The lunar new year celebration is in sight. The end of this January marks the time for us to say goodbye to the snake and to prepare ourselves galloping with the horse. Not much different than in any other places around the world, Chinese descents who lives in Indonesia celebrate the lunar new year with various kinds of festivity as well as religious rituals.
A few years ago, I had a chance to visit Hok Tek Bio vihara in Bogor in the morning of Chinese New Year. Also renowned as Dhanagun Vihara to the locals, this old establishment stands sturdily at the corner of the road right across Bogor’s iconic landmark, the Bogor Palace.
A pair of white lion statues stands side by side at the vihara’s front gate guarding the entrance. Cloud of smoke and a strong scent of the burning incense tickled my nostrils alll of a sudden as I was stepping inside the establishment.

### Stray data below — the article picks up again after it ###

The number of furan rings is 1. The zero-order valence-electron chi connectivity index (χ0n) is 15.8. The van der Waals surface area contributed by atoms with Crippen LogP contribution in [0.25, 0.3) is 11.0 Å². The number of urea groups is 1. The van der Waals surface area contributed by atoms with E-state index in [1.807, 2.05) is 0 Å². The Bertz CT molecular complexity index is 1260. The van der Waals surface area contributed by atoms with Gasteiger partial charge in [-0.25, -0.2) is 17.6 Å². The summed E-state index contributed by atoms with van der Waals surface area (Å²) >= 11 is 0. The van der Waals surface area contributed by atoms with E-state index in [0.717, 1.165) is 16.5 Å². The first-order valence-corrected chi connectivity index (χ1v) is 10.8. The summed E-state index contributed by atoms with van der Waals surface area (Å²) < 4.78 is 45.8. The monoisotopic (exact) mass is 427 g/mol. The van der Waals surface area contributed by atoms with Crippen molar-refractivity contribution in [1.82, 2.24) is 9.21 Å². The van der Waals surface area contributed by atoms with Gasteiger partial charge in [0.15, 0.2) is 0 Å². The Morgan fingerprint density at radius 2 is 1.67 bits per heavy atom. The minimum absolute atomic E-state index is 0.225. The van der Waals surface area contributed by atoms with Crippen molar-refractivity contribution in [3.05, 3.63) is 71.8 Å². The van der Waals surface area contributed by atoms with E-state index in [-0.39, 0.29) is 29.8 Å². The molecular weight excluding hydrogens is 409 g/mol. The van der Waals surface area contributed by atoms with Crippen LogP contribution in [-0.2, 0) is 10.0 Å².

Rows of brightly lit giant candles illuminated the room and a few people solemnly prayed holding incense between their palms. Intricate reliefs of Chinese Gods are carved on one side of the vihara’s wall.
Hok Tek Cheng Sin is also seen carved on the wall. According to local history, the people who pray in Hok Tek Bio believes Hok Tek Cheng Sin as one of their Gods. He is believed to be Bogor Chinese descents’ ancestor who once lived in Bogor.
After his death, his corpse was buried under a big Banyan tree which once grew at the corner of Suryakencana street. Hok Tek Bio was built in around 1850 and the name derives from Hok Tek which stands for good luck and kindness, while Bio literally means house of worship.